Brussels presents emergency measures to curb energy prices and prepares for a difficult winter
The European Union is preparing to face a difficult winter. However, with the reduction of gas supply by Russia, everything indicates that the next heating season, that of 2023, will be even more complicated. With this in mind, the European Commission has proposed this Tuesday new measures to curb the price of gas and wants to force the Member States to buy 15% of the gas necessary to replenish their reserves jointly. This proposal will be discussed at the leaders’ summit this Thursday and Friday in Brussels
This initiative wants to add the demand of European countries to reduce the high price of energy and avoid competition between them, favoring smaller countries. The joint gas purchasing platform was created in June, but has not yet become operational. The idea of establishing a minimum of 15% – which represents some 13,500 million cubic meters of gas – is “a sufficient amount to secure supply and, at the same time, ensure that we do not put all our eggs in the same basket” , explained an official European source.
At the same time, Brussels proposes to the Twenty-seven to create a temporary tool to correct the volatility of the gas market. Meanwhile, work will be done on the creation of a new reference index that reflects the price of liquefied natural gas (LNG) and which will come into operation in March. Currently, the European benchmark – the Dutch TTF, which sets the price of gas that arrives by pipeline – is driving energy prices even higher. “With the reduction of the gas that reaches Europe through pipelines, its price has skyrocketed,” the same sources say.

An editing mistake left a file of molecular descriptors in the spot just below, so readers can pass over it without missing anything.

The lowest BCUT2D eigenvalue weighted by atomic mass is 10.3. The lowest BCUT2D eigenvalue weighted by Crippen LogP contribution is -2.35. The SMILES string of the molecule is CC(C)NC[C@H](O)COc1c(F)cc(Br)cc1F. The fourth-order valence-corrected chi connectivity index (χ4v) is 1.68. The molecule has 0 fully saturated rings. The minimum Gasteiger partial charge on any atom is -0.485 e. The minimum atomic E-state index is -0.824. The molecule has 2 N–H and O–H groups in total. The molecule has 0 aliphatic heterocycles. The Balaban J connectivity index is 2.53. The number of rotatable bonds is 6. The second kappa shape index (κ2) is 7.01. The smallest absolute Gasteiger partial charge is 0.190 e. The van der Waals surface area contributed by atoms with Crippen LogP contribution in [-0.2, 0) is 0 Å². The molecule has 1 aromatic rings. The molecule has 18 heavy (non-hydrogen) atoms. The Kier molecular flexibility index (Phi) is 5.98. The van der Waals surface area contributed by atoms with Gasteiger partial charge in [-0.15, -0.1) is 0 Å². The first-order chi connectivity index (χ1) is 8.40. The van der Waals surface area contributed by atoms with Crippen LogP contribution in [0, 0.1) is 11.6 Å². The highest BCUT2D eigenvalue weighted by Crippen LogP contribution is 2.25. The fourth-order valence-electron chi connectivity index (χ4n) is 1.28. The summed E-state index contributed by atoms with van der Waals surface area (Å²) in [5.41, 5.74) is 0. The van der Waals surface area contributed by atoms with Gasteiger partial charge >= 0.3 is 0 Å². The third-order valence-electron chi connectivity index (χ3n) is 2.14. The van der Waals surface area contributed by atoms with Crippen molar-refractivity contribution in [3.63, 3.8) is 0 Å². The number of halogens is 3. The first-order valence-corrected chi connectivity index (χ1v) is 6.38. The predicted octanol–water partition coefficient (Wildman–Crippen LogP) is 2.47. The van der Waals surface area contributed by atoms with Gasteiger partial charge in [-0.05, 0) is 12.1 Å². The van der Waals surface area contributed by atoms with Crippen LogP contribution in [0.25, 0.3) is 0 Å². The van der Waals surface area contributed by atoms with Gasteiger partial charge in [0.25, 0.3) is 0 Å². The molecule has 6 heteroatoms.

The extension of the ‘Iberian exception’ is not included in this package of emergency measures, since the European Commission must “analyze all the risks” of adopting a mechanism of this type. The proposal to cap the gas used in electricity generation has been hovering over the European negotiating tables for months and more and more countries are defending such a measure. Moreover, fifteen countries – including Spain – have asked the Commission to impose a limit on all gas imported into the EU.
In parallel, the bloc prepares for an emergency situation. If necessary, if there is a gas shortage or serious supply disruptions occur, two Member States could activate the European state of emergency. “That is where the solidarity mechanisms would come into operation, which would distribute the stored gas among the European countries.”
The European Commission assumes that, in the event of supply cuts, the countries of Eastern and Central Europe would be the most affected, as they do not have alternative supply routes. Currently, however, there are only six agreements of this type, so Brussels is trying to advance a framework agreement at European level, which would set the bases for collaboration between EU countries -how much gas to contribute, how and at what price- .
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